Village Parking Update

Over the past year, Pawling has been engaged in efforts to better enforce parking regulations within village limits. In addition to local law enforcement, the Village of Pawling has hired resident Lou Musella as a Civilian Patrol Officer to observe parking trends and issue citations when necessary. Village officials have been working closely with local merchants to achieve enhanced enforcement, as well as distributing pamphlets and posting new signage throughout the area.

 

            The Village of Pawling contains over 40 businesses, and approximately 120 parking spaces, not including the Metro North commuter lot. Cars parked within Village limits must adhere to a three-hour time limit between the hours of 6:00 a.m. and 6:00 p.m. The three-hour limit provides visitors with more time than most surrounding municipalities, most of which enforce a two-hour constraint. Before the enhanced enforcement began, officials observed a trend of cars being parking in front of local businesses well beyond the designated time, resulting in a lack of adequate parking for other visitors and shoppers. To help alleviate this problem, merchants and employees may now obtain special parking permits and park in designated spaces on the west side of Memorial Avenue, Arch Street, and Oak Street, and the south side of Broad Street. Residents who rent apartments in the village may also obtain these permits from the Village Clerk.

 

            Commuters who park in the Metro North lot are urged to obtain the proper permits from the Village Clerk, where both residents and non-residents have the option of obtaining annual or semi-annual passes. Those parking at the train station may also make use of the automated ticket machines to avoid citations.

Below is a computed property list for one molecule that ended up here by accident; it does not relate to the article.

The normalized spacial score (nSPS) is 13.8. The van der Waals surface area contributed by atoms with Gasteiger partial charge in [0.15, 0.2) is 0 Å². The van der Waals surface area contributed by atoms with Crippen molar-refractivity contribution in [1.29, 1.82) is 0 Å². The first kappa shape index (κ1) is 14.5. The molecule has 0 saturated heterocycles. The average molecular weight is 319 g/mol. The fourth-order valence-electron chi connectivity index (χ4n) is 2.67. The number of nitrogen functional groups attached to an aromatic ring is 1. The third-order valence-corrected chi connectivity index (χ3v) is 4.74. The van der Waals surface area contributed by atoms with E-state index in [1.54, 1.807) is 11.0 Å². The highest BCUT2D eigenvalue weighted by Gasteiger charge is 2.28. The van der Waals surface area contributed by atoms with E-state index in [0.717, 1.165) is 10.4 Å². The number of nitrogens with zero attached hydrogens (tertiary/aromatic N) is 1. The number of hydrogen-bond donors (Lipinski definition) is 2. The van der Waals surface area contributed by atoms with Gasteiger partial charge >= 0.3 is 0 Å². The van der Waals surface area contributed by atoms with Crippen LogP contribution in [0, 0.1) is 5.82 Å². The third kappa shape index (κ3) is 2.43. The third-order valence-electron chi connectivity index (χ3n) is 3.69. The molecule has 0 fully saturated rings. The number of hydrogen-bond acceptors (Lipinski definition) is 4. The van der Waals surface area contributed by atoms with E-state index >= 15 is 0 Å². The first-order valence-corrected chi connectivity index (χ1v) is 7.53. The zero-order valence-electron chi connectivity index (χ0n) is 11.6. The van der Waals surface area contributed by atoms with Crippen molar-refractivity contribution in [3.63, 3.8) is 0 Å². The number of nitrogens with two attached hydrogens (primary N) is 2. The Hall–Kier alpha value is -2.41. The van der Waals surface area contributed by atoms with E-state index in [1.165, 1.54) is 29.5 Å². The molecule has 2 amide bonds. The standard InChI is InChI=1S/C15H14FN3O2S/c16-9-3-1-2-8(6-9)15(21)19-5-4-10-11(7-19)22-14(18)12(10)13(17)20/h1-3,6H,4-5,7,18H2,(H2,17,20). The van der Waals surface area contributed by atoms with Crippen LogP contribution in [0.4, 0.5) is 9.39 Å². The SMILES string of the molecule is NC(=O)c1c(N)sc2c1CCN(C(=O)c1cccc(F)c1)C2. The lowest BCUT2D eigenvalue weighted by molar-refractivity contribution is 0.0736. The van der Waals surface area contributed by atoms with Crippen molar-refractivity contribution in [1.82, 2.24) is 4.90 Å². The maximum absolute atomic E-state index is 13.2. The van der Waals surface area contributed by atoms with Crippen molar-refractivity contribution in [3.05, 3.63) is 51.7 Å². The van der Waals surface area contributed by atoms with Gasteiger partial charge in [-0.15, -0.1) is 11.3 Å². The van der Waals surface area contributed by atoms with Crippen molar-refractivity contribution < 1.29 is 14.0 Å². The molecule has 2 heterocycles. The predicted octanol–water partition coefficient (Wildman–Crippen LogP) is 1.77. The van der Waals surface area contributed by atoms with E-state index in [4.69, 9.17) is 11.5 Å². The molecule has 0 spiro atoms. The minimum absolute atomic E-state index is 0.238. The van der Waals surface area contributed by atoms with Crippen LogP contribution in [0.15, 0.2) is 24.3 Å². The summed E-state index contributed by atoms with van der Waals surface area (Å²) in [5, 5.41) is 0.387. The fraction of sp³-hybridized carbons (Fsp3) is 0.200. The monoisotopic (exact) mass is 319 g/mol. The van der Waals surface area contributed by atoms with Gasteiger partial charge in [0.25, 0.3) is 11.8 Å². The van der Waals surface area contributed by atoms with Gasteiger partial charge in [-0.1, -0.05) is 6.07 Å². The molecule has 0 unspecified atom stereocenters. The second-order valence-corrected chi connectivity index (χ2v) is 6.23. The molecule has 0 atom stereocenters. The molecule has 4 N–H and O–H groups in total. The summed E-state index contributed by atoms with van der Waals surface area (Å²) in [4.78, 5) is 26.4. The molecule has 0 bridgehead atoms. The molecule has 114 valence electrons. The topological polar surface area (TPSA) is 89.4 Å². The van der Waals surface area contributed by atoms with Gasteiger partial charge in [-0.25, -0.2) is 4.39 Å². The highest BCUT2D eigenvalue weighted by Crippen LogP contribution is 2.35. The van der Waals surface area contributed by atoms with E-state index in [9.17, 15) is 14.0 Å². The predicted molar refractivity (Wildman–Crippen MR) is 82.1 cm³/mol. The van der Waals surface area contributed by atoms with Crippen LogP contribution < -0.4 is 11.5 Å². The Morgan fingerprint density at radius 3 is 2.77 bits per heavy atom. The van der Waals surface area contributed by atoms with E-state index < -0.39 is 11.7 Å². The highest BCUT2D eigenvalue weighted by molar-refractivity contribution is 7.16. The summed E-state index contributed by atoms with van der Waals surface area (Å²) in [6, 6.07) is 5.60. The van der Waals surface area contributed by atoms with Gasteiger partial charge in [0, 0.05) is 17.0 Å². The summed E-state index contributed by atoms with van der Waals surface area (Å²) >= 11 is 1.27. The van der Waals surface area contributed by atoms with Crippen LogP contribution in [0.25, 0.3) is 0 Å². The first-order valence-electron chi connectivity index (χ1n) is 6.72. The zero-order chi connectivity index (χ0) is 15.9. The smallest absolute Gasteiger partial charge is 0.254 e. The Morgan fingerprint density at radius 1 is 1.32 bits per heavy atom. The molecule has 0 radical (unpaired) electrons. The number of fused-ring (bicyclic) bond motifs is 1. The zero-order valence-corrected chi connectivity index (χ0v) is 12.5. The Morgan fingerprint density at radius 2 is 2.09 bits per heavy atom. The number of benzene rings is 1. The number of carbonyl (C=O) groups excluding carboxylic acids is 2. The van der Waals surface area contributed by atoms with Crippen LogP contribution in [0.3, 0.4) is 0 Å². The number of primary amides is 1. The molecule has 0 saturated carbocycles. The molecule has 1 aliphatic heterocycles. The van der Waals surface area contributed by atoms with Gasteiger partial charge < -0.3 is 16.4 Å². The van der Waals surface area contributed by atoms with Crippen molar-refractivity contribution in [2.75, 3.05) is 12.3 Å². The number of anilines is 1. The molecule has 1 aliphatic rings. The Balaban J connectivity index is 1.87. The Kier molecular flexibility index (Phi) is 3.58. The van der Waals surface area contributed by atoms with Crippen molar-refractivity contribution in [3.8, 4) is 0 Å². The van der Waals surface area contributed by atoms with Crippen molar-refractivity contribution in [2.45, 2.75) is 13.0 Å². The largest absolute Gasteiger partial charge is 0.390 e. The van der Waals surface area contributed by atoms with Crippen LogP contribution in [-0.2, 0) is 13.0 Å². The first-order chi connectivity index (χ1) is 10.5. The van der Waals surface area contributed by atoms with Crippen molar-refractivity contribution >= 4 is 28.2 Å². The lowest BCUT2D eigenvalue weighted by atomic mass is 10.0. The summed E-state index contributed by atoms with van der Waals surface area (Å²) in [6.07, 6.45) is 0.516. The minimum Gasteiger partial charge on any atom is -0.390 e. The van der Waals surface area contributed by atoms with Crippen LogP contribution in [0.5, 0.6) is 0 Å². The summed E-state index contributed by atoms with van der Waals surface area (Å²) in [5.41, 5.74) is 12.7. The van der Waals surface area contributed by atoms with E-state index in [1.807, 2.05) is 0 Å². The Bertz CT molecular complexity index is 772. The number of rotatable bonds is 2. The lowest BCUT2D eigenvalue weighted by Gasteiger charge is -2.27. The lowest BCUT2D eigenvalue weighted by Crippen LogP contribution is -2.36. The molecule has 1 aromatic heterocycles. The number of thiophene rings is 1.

With the winter months approaching, the village also observes a Snow Ordinance from November 1 through April 15. No car is allowed to be parked on village streets between the hours of 12 midnight and 7:00 a.m. Officials emphasize the importance of these regulations to facilitate snow removal in the event of inclement weather overnight.

 

            Lou Musella was hired as a Civilian Patrol Officer in August 2016. A U.S. Navy veteran and former commander of American Legion Hasler-Kamp Post #215, Mr. Musella assumes this position with the full support of the Dutchess County Sheriff's Office and the New York State Police. “I think everyone is very pleased with the progress that we have made this past year. We’re making a difference, without a doubt,” says Musella.

 

            In his nearly fifteen months on the job, Mr. Musella has written more than 500 tickets for various parking infractions. More than 300 of these citations for illegal parking, either in the Metro North lot without paying the appropriate fee, or for cars parked in a merchant lot without approval. One hundred eleven citations were also issued last winter for cars failing to adhere to village snow ordinances. Other violations reported included vehicles parked in crosswalks, against traffic, or on the wrong side of the street. Tickets issued for these violations typically include a $25 fine.

 

            Mr. Musella has noted greater improvement in adherence to parking regulations as the year has progressed. “Spreading awareness and the constant reinforcement has really started to pay off,” he says. Local businesses have also expressed appreciation for Musella’s efforts. Balancing the needs of parking in the village for residents, merchants, shoppers, and visitors has been a challenge for years. Since Lou Musella took on the position, that challenge has been met with success. “Thank you, Lou, for doing a great job for all in Pawling,” Peter Cris, President of the Pawling Chamber of Commerce, recently remarked. With this more proactive approach to parking enforcement, village officials believe there will be less congestion and easier access to local commerce, especially for non-residents. “I enjoy this a lot, especially talking with out-of-towners,” says Mr. Musella. “I get to be a spokesman for the community.”

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